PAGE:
Tents and Shelters

Ready for a night out? Whether you’re an ultralight alpinist, family of backpackers, devoted hanger, or comfort camper, you'll find the best tents, tarps, and hammocks for your outdoor overnights right here.

Check out our top picks below—including price comparisons—to shelter you in any terrain, trip, or season: winter mountaineering, three-season thru-hiking, warm weather car camping, hammock hanging, alpine bivys, tarps, and emergency shelter.

Or you can browse our thousands of independent tent and shelter ratings and reviews by product type, brand, or price. Written by real-world hikers, backpackers, alpinists, climbers, and paddlers, Trailspace community reviews will help you select a dependable, field-tested, outdoor abode just right for your next adventure.

Learn more about how to choose a tent/shelter below »


3-4 Season Convertible
Warm Weather
Bivy Sacks
Tarps and Shelters


Eagles Nest Outfitters
Terra Nova
Black Diamond
ALPS Mountaineering


less than $25
$25 - $49.99
$50 - $99.99
$100 - $199.99
$200 - $299.99
$300 - $399.99
$400 - $499.99
$500 and above

Top-Rated Tents and Shelters

Sort by: name | rating | price | availability | recently reviewed

MSR Twin Brothers Footprint Footprint
MSR Gear Shed Vestibule
$100 - $169
REI Quarter Dome T2 Footprint Footprint
Kelty Grand Mesa 3 Footprint Footprint
$26 - $39
Big Agnes Big House 4 Footprint Footprint
$35 - $50
Rab Ridge Raider Bivy Sack
Terra Nova Trisar 2 Groundsheet Protector Footprint
Hilleberg Keron 3 GT Footprint Footprint
Mountainsmith Conifer 5+ Three-Season Tent
$306 - $359
Equinox All-Purpose Tarp Tarp/Shelter
$59 - $69
Black Diamond Ahwahnee Vestibule Vestibule
Sierra Designs Mountain Guide Tarp Tarp/Shelter
$360 - $399
Kelty Granby 6 Footprint Footprint
Terra Nova Tarp Shelter 2
Byer Barbados XL Hammock
Terra Nova Superlite Voyager Three-Season Tent
Kelty Bug Blocker Tarp/Shelter
$170 - $319
Black Diamond Mesa Ground Cloth Footprint
$40 - $44
Sierra Designs Yahi Annex 4+2 Tent Three-Season Tent
$450 - $649
Eureka! Sunrise 6 Three-Season Tent
$220 - $299
Eureka! Amari Pass 3 Three-Season Tent
$144 - $189
Outbound All Purpose Tarp Tarp/Shelter
Mountain Hardwear Hoopla 4 Footprint Footprint
$91 - $130
Mountain Hardwear EV 2 Footprint Footprint
$52 - $55
Hilleberg Saitaris Footprint Footprint
VauDe Campo 2 Three-Season Tent
$160 - $199
The North Face Bastion 4 Footprint Footprint
Evernew Titanium Peg Stake
Coghlan's ABS Tent Pegs Stake
Kelty Gunnison 2 Footprint Footprint
$24 - $31
Sierra Designs Yahi 4 Footprint Footprint
Kelty Gunnison 3.3 Three-Season Tent
Mountain Hardwear Archer 2 Tent Three-Season Tent
L.L.Bean Backcountry 3-Person Dome Tent, Footprint Footprint
Kelty Gunnison 1.1 Footprint Footprint
$21 - $34
Grand Trunk Dunny Quick-Set Shower & Changing Room Tarp/Shelter
Sierra Designs Yahi 6 Three-Season Tent
Kelty AirScreen Tarp/Shelter
$210 - $249
MSR Mutha Hubba Footprint Footprint
$48 - $49
Black Diamond Hooped Bivy Bivy Sack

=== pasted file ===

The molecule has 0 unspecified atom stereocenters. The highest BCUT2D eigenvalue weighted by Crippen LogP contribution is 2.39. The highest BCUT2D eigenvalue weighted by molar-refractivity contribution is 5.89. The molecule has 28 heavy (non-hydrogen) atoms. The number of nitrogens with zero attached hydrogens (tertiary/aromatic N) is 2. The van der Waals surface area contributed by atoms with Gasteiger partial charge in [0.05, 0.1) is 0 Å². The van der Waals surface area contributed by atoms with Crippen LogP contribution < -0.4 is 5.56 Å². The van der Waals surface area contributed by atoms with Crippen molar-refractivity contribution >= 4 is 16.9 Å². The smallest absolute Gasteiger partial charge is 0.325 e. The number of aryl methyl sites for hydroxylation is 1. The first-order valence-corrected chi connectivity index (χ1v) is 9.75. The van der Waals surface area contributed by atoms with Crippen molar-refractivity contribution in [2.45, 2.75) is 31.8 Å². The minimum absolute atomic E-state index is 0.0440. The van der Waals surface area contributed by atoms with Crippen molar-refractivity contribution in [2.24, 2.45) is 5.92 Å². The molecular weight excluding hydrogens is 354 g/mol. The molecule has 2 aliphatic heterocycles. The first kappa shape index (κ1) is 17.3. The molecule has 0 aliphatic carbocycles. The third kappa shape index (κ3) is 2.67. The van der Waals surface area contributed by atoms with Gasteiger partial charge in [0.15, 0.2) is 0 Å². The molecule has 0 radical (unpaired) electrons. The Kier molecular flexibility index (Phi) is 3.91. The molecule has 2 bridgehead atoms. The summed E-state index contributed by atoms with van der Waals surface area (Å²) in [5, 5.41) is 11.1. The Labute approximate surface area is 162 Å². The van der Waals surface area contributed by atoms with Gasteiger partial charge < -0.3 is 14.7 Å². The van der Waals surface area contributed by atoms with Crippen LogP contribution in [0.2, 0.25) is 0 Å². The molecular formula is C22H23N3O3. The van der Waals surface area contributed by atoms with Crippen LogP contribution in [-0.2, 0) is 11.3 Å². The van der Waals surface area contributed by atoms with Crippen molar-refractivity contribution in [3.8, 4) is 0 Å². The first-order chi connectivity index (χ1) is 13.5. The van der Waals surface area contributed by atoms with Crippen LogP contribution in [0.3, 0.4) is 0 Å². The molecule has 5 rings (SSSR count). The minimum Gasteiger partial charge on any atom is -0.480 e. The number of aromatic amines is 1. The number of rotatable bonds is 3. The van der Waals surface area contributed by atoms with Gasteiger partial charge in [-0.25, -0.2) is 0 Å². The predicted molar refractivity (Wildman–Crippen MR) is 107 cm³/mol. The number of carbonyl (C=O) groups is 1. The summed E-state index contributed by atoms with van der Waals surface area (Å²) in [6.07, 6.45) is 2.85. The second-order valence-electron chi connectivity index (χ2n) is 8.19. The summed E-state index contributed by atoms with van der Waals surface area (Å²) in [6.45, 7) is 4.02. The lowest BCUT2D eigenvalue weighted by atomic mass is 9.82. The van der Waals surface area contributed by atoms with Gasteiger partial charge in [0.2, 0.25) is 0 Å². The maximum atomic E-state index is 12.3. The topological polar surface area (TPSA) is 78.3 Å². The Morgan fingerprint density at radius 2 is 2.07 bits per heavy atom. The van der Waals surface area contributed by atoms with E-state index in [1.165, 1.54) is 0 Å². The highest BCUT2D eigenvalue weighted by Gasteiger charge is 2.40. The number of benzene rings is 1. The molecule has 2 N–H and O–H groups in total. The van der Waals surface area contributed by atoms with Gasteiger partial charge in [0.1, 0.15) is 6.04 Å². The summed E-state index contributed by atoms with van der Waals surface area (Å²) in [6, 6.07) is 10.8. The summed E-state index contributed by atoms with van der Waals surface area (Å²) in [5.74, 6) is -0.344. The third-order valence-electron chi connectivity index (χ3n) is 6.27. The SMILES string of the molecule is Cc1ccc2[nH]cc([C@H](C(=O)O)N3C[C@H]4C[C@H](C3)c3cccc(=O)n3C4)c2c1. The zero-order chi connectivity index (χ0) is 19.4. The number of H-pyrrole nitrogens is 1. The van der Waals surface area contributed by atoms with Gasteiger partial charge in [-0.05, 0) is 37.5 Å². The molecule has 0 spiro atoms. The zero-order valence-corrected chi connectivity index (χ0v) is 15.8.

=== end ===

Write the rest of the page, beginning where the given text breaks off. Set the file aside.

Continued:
$172 - $229
Sierra Designs Flashlight 2 UL Three-Season Tent
$268 - $289
Eureka! Sunrise 5 Three-Season Tent
$190 - $259
Big Agnes Three Forks Shelter Accessory Wall Tent Accessory
L.L.Bean Adventure 4-Person Three-Season Tent
The North Face Talus 3 Three-Season Tent
$185 - $249
Terra Nova Tarp Ultra 1 Tarp/Shelter
$342 - $379
Easton Hat Trick 2P Footprint Footprint
Kelty Staff Pole Tent Accessory
$25 - $29
REI Camp Dome 4 Footprint Footprint
Marmot EOS 1P Footprint Footprint
$24 - $45
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What’s the “best” tent or shelter for you? Consider your personal outdoor needs, preferences, and budget:

  • Conditions:
    First, and most important, in what seasons, conditions, and terrain will you use your tent, tarp, or hammock? Choose a shelter that can handle the conditions you expect to encounter (rain, snow, wind, heat, humidity, biting insects, an energetic scout troop), but don’t buy more tent than you truly need, and don’t expect one tent to do it all.
  • Capacity:
    Tents are typically classified by sleeping capacity (i.e. one-person, two-person, etc). However, a tent's stated sleeping capacity usually does not include much (or any) space for your gear and there’s no sizing standard between tent manufacturers. Some users size up.
  • Livability:
    Will you use the tent as a basecamp or is it an emergency shelter only? To determine if you and your gear will fit, look at the shelter’s dimensions, including floor and vestibule square areas, height and headroom (including at the sides), plus the number and placement of doors, gear lofts, and pockets, to assess personal livability, comfort, and footprint.
  • Weight and Packed Size:
    If you’ll be backpacking, climbing, cycling, or otherwise carrying that shelter, consider its weight, packed size (and your pack it needs to fit in), and its space-to-weight ratio before automatically opting for the bigger tent. Paddlers and car campers have more room to work with, but everyone should consider how the tent and its parts pack up for stowage.
  • Design:
    Tents come in various designs. Freestanding tents can stand alone without stakes or guy lines and can be easily moved or have dirt and other debris shaken out without being disassembled, though they still need to be staked out. Rounded, geodesic domes are stable and able to withstand heavy snow loads and wind. Tunnel tents are narrow and rectangular, and large family cabin tents are best for warm-weather campground outings.
  • Other features and specs to consider include single versus double-wall, ease of setup, stability, weather resistance, ventilation, , and any noteworthy features.
  • Read more in our guide to tents.